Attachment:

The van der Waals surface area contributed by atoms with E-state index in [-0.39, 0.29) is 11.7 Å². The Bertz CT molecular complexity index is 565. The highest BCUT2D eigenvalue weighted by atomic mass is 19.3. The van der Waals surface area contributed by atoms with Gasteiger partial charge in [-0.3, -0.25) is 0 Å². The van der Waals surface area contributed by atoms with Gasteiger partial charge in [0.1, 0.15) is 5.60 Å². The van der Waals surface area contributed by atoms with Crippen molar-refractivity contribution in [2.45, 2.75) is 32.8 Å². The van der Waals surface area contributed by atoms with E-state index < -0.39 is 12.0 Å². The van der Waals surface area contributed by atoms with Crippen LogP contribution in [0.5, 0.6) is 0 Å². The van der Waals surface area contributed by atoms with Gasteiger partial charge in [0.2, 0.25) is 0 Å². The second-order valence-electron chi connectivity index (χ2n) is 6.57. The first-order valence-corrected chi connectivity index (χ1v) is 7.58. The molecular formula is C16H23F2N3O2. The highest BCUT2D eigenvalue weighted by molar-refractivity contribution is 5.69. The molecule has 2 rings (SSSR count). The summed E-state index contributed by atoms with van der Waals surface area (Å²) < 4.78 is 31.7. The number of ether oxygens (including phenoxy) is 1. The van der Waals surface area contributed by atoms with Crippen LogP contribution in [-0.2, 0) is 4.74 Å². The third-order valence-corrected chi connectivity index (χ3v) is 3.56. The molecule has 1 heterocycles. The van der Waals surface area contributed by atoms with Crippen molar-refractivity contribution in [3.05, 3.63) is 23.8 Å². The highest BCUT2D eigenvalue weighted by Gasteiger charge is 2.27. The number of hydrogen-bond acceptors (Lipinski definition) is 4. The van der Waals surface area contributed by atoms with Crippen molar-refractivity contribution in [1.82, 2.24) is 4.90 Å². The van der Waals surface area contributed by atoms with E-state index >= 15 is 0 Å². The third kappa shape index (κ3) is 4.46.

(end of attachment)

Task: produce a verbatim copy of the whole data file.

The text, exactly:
The van der Waals surface area contributed by atoms with E-state index in [-0.39, 0.29) is 11.7 Å². The Bertz CT molecular complexity index is 565. The highest BCUT2D eigenvalue weighted by atomic mass is 19.3. The van der Waals surface area contributed by atoms with Gasteiger partial charge in [-0.3, -0.25) is 0 Å². The van der Waals surface area contributed by atoms with Gasteiger partial charge in [0.1, 0.15) is 5.60 Å². The van der Waals surface area contributed by atoms with Crippen molar-refractivity contribution in [2.45, 2.75) is 32.8 Å². The van der Waals surface area contributed by atoms with E-state index < -0.39 is 12.0 Å². The van der Waals surface area contributed by atoms with Crippen LogP contribution in [0.5, 0.6) is 0 Å². The van der Waals surface area contributed by atoms with Gasteiger partial charge in [0.2, 0.25) is 0 Å². The second-order valence-electron chi connectivity index (χ2n) is 6.57. The first-order valence-corrected chi connectivity index (χ1v) is 7.58. The molecular formula is C16H23F2N3O2. The highest BCUT2D eigenvalue weighted by molar-refractivity contribution is 5.69. The molecule has 2 rings (SSSR count). The summed E-state index contributed by atoms with van der Waals surface area (Å²) < 4.78 is 31.7. The number of ether oxygens (including phenoxy) is 1. The van der Waals surface area contributed by atoms with Crippen LogP contribution in [-0.2, 0) is 4.74 Å². The third-order valence-corrected chi connectivity index (χ3v) is 3.56. The molecule has 1 heterocycles. The van der Waals surface area contributed by atoms with Crippen molar-refractivity contribution in [3.05, 3.63) is 23.8 Å². The highest BCUT2D eigenvalue weighted by Gasteiger charge is 2.27. The number of hydrogen-bond acceptors (Lipinski definition) is 4. The van der Waals surface area contributed by atoms with Crippen molar-refractivity contribution in [1.82, 2.24) is 4.90 Å². The van der Waals surface area contributed by atoms with E-state index >= 15 is 0 Å². The third kappa shape index (κ3) is 4.46.